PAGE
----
Friday, May 27

Top Gun: Maverick Review


Top Gun: Maverick


Dir: Joseph Kosinski

Starring: Tom Cruise, Miles Teller, Jennifer Connelly, Jon Hamm, Glen Powell, Monica Barbaro, Bashir Salahuddin, Charles Parnell, Lewis Pullman, Danny Ramirez, Greg Tarzan Davis, and Ed Harris

2h 11m

 

In the opening of director Joseph Kosinski’s “Top Gun: Maverick,” a sequel to the beloved 1986 film, the iconic theme plays over scenes of a fighter jet prepping for takeoff. And as the engines explode and the jet booms into the sky, Kenny Loggin’s “Danger Zone” pumps through the speakers. In these first few minutes of the film, without a single line of dialog spoken, it’s clear that “Top Gun: Maverick” targets the cinematic nostalgia of the late 1980s. 

 

Tom Cruise returns as Navy pilot Pete “Maverick” Mitchell, upgraded from Lieutenant to Captain but still arrogantly brazen with the higher-ups looking to ground him once and for all. Times are changing, drones are making the top aviators obsolete, and Maverick realizes that his time in the sky might be coming to an end. Stationed at a test facility in the Mojave Desert, Maverick defies orders from an Admiral (Ed Harris) and pushes an advanced jet to Mach 10 speed. Things don’t end well. The Admiral, in response to Maverick’s final plea against droned pilots, tells him, “The future is coming, and you aren’t in it.” 

 

“Top Gun: Maverick” is a sequel, but it feels more like a reboot. From a story perspective, the framework is similar, in some ways identical, to the original film. Scenes feel pulled from the 1986 movie, updated with new faces, and reintroduced for modern times. Tom Cruise chases a jet on a motorcycle, shirtless sports are played in the sand, and one character swaggers and taunts other pilots in the Top Gun program with smirking, blond-haired similarities of a past character. It’s lazy storytelling, but something in the charming tone, purposefully old school style and action-packed pacing hides the faulty parts.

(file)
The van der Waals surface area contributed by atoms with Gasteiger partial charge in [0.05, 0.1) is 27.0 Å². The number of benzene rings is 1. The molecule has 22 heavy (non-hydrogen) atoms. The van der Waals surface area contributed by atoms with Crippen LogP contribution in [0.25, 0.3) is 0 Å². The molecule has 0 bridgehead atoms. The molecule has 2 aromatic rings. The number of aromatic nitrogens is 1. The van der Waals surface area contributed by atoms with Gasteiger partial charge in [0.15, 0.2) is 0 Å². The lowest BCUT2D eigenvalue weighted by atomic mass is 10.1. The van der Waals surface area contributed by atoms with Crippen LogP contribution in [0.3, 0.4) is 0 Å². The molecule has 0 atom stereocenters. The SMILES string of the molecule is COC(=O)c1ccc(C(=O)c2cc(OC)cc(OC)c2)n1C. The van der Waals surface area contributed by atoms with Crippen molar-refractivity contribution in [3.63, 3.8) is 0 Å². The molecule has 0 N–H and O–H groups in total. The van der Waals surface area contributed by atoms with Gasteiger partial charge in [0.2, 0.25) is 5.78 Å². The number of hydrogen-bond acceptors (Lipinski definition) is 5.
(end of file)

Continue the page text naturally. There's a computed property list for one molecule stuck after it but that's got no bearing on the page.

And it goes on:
Lieutenant Bradley “Rooster” Bradshaw (Miles Teller), whose late father Nick “Goose” Bradshaw was Mavericks wingman from the original film, is recruited to an elite squad of pilots to fly a top-secret mission with parameters that seem impossible for an average pilot. After being saved from court-martial by Admiral Tom “Iceman” Kazansky (Val Kilmer), Maverick is ordered back to the Top Gun academy to teach and prepare the pilots for the mission. 

 

The addition of Rooster offers a nice conflict to the story, and Teller is more than capable of holding his own against Cruise. While Rooster’s story plays just a small piece in the film, it helps connect the dots between Maverick’s unresolved emotions from the past and the resistance he exhibits moving into the future. The death of Goose and the failure Maverick feels in being a father figure to Rooster are quickly examined but do a decent enough job of introducing internal conflict that requires resolve

 

The more superficial conflict is examined through the lens of zooming jets in combat in the sky. The action is exceptional throughout the film, with most scenes featuring the actual actors twisting, turning, and being placed in situations with the immense forces exerted on their bodies. It’s exciting filmmaking to watch, adding another element to blur the lines between the special visual effects and reality, a trait is has become a calling card for any Tom Cruise fronted adventure

 

“Top Gun: Maverick,” with its purposeful nostalgic callbacks and familiar storytelling design, is a delightful movie. Watch it on a giant screen and prepare yourself for a popcorn movie of the highest cinematic gratification of recent years.  

 

Monte’s Rating

4.00 out of 5.00

 

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